He took a long pull from his glass and went on. 'Surely, there will be some mothers disappointed that their daughters couldn't catch Faramir, but they'd be disappointed anyhow, for the lad can only marry one lass, now, can't he?' He shot Samwise a searching look. 'Can we not give them a chance, Samwise?'
'I do not know,' Sam said slowly.
'Think on it,' Pippin continued. 'He's in line to be Thain after me, so the lad has good prospects for the future, I'd say. And he'll have to live here to do that, so he and his family'll never go too far from Hobbiton, that'll be a factor in his favour as far as your Rosie is concerned.'
'Unless they happen to travel to Gondor to visit the King,' Sam said. 'That's all too likely, from the stories he told Goldi after his return. They were already planning...'
'Were they, now?' Pippin said softly. 'I find that quite interesting.'
'I...' Sam said, then stopped to take a long pull from his own glass. 'All right,' he said finally. 'We will give them a chance.' He looked up, to meet the Thain's keen eye. 'But I still owe you much...'
'You do not owe me a thing,' Pippin said stoutly. 'I would say things are now even between us.'
That evening, Ferdibrand sat back with a sigh of satisfaction after recounting the events of the day to his spellbound family.
'I am so glad my brother is so devious,' Pimpernel murmured. She gazed sharply at the children. 'Don't you go taking after him...'
Laughing, they all promised. 'Now,' Pimpernel said, 'you've had your story... off to bed with the lot of you!'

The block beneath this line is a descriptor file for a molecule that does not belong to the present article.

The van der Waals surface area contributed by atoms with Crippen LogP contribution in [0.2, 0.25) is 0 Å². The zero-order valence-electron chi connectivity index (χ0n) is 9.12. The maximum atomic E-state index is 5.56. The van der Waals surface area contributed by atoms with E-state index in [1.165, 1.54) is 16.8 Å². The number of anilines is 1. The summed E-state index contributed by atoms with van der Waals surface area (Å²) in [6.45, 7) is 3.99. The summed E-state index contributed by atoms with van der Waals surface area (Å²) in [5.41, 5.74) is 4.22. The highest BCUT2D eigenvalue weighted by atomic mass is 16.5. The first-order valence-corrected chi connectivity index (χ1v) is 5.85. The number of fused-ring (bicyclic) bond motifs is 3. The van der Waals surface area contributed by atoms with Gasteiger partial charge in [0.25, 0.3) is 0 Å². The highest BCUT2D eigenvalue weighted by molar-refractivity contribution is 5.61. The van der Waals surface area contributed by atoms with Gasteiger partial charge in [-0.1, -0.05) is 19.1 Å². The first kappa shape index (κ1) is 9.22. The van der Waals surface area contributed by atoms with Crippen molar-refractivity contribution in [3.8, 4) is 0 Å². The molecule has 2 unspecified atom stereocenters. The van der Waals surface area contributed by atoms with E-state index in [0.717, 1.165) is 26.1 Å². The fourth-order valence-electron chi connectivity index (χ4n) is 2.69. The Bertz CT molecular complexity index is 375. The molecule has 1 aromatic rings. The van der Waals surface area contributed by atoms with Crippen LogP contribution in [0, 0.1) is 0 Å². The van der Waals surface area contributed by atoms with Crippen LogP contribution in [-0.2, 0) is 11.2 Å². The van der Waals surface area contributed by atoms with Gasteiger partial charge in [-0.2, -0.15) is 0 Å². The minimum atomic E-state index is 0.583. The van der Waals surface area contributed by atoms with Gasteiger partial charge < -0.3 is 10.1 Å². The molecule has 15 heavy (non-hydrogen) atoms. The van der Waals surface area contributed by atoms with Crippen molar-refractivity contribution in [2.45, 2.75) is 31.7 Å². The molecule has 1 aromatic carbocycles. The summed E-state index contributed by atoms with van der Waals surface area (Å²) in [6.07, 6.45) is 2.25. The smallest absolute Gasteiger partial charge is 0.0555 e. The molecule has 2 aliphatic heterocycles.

With a chorus of "Good nights" and a shower of kisses, they were on their way, the tweens herding the younger ones before them as Pimpernel rose to turn down all the lamps, leaving only a single candle burning on the table by the sofa. 'There,' she said, 'nice and cosy,' and she resumed her seat beside him, and renewed her grip upon her husband's hand.
'Ah, that reminds me,' Ferdi said, digging in a pocket with his free hand. 'Here you are, my love, safe and sound.' He kissed Pimpernel, then pulled his hand from hers, needing both hands to undo the clasp and slip the elven necklace around her neck.
'There, 'tis once again where it belongs, gracing the loveliest throat in the Shire,' he murmured, his fingers fastening the clasp, then moving to her face. She closed her eyes against the butterfly touch as he gently traced her features.
'I'd always heard Estella Brandybuck was the loveliest in the Shire,' she whispered, an old, familiar joke of theirs.
'She doesn't hold a candle to you...' he said softly, pulling her hair free of its constraining net to allow it to cascade over her shoulders, twining his fingers in the curls. 'There, now,' he added, in a satisfied tone. 'I imagine you look much the same as the wild lass with the flying hair I chased through the farmyard with the handful of mud...'
'Which you proceeded to stuff down the back of my bodice, as I recall,' she chuckled.
'Ah, 'twas the best use of mud that this lad ever thought of,' he said, his fingers returning to her face. Something in his voice caused her to open her eyes, and to her astonishment she saw tears upon his cheeks, belying his light tone.
'Ferdi, my love, what is it?' she whispered.
'Ah, lass,' he said, 'my Nell, my own...' He turned his face away, as if to hide his grief. 'What I would give just to see your face again...'
'O my love,' she whispered, pulling him close, kissing the tears from his face, until he turned to her once more. She blew out the single candle, and their arms went around each other; so they sat a long while in the darkness, together.
This is a work of fan fiction, written because the author has an abiding love for the works of J R R Tolkien. The characters, settings, places, and languages used in this work are the property of the Tolkien Estate, Tolkien Enterprises, and possibly New Line Cinema, except for certain original characters who belong to the author of the said work. The author will not receive any money or other remuneration for presenting the work on this archive site. The work is the intellectual property of the author, is available solely for the enjoyment of Henneth Annûn Story Archive readers, and may not be copied or redistributed by any means without the explicit written consent of the author.